This work examines the historical roots of religious radicalism and violent extremism and analyses new trends in Kenya. Radicalism and extremism are aspects that are found in all religions. For example, Judaism, Christianity, and Islam have exhibited notorious extreme tendencies through application of Torah, Crusades and Islamic jihadists groups such as al-Qaeda, Al-Shabaab, Boko haram respectively. The 1980-2000 secular bent ideologies of Liberation Tigers of Tamil (Eelam) and Hindus in Sri Lanka, to name but a few, used both religion and politics to forge their grievances. Kenya above all East African Countries seem to have been singled out as the battle field of terrorism activities attributed to Al-Shabaab based in Somalia. This study uses qualitative methodology to describe issues and events through historical analysis. Hypothetically, when adherents of any religion become radicalized and take their beliefs and practices to the very extreme, stretching them beyond the norm or agreeable standards according to scripture and orthodox means, they become dangerous to humanity. This study has suggested measures that can be engaged to tame violent extremism.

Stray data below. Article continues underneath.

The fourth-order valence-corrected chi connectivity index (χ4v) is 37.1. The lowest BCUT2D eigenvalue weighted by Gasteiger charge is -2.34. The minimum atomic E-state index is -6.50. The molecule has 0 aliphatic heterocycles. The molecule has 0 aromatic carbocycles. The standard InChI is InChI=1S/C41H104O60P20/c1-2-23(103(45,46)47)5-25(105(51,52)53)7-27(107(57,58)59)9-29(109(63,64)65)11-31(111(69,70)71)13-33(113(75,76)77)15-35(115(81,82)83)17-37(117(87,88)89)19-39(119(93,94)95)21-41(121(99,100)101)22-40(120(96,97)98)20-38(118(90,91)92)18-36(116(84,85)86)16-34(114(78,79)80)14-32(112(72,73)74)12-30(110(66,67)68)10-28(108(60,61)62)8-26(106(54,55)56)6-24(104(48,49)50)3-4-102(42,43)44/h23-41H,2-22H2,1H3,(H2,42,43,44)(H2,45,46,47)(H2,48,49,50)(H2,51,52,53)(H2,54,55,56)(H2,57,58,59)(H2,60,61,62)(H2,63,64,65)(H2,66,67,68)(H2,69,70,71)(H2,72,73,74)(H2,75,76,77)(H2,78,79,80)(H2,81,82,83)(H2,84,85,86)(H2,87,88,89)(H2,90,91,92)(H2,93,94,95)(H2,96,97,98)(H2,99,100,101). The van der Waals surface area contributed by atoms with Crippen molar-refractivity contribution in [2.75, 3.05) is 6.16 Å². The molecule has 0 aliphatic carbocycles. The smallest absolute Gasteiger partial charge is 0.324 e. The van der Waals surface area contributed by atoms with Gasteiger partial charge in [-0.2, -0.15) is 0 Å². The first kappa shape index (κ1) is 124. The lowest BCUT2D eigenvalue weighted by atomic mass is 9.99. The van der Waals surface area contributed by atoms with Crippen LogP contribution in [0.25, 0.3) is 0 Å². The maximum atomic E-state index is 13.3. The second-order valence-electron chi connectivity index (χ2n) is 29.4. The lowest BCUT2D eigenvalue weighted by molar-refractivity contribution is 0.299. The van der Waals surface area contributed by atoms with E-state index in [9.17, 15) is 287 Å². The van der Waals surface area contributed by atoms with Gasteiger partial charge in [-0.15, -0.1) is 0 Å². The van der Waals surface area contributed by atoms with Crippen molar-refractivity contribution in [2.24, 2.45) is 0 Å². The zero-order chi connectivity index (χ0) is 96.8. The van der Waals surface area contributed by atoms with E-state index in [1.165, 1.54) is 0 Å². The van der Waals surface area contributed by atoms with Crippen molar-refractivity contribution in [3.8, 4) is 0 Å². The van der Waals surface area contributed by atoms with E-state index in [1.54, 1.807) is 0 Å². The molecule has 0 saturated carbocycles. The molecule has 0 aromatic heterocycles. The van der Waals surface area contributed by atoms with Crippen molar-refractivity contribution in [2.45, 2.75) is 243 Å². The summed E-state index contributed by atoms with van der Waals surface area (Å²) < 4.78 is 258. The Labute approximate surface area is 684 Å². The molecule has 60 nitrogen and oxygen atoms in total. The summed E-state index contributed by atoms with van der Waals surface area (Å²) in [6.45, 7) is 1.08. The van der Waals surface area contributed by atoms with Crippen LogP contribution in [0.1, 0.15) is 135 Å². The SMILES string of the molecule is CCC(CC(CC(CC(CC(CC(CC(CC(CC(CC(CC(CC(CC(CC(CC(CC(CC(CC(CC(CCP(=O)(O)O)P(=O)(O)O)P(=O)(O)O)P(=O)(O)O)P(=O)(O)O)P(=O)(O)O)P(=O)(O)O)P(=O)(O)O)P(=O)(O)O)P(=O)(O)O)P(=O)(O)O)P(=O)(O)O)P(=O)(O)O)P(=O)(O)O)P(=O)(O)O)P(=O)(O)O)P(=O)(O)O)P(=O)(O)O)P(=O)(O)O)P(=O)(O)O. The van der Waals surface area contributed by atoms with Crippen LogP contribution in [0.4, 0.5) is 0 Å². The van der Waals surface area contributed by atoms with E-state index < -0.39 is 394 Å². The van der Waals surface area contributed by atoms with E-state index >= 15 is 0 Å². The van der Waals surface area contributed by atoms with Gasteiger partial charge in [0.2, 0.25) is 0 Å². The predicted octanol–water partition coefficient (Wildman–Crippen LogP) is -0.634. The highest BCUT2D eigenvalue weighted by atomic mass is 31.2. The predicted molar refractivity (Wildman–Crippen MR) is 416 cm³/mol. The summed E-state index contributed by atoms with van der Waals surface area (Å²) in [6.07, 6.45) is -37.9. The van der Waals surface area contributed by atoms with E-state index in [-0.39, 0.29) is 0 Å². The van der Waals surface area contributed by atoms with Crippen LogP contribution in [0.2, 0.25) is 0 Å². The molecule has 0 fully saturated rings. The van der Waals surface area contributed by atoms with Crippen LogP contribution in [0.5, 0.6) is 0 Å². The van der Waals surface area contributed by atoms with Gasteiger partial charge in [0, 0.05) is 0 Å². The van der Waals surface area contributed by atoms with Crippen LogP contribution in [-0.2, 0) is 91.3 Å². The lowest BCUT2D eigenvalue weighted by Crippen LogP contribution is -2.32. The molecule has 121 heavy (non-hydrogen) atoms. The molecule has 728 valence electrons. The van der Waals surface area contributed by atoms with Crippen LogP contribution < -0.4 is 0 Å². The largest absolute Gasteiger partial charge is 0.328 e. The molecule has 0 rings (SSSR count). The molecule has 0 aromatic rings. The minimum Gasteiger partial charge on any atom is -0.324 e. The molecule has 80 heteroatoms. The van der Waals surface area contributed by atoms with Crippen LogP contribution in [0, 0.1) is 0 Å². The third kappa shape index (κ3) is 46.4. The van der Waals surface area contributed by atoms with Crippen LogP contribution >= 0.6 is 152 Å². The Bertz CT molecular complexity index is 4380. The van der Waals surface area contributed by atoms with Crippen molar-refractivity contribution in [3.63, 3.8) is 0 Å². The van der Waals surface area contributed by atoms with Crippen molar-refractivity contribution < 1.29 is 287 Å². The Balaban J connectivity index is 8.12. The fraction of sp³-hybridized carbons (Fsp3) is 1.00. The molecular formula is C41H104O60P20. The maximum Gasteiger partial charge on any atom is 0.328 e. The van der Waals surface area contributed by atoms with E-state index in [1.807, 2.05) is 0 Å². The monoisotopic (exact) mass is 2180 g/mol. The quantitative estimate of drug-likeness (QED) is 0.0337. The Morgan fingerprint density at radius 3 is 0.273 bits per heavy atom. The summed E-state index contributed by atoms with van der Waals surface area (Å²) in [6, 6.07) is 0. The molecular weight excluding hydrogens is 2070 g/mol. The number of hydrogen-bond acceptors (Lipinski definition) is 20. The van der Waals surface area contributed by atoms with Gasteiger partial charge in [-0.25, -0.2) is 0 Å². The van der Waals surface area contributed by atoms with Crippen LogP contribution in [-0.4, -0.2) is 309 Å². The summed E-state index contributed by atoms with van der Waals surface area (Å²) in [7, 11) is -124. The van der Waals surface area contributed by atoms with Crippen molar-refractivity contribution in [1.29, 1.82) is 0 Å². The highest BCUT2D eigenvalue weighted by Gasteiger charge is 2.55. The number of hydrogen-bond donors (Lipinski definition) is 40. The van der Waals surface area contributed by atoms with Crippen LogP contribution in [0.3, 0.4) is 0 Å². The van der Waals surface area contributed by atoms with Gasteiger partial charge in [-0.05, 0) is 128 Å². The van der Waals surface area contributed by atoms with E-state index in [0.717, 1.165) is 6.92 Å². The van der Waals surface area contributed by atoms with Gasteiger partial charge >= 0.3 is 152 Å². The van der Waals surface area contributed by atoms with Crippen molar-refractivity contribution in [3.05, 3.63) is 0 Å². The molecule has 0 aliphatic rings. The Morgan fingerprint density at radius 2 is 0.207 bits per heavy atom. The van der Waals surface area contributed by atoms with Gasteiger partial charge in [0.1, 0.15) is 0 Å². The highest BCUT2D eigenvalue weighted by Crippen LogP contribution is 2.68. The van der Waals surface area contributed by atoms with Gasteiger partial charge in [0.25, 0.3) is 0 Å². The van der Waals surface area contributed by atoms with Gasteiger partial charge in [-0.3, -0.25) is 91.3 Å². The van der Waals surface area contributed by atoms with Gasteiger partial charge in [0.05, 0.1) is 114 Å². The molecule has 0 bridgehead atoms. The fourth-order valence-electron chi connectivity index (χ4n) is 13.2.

Key words: Radicalism, Extremism, Dialogue, Co-existence, Terrorism, Ideologies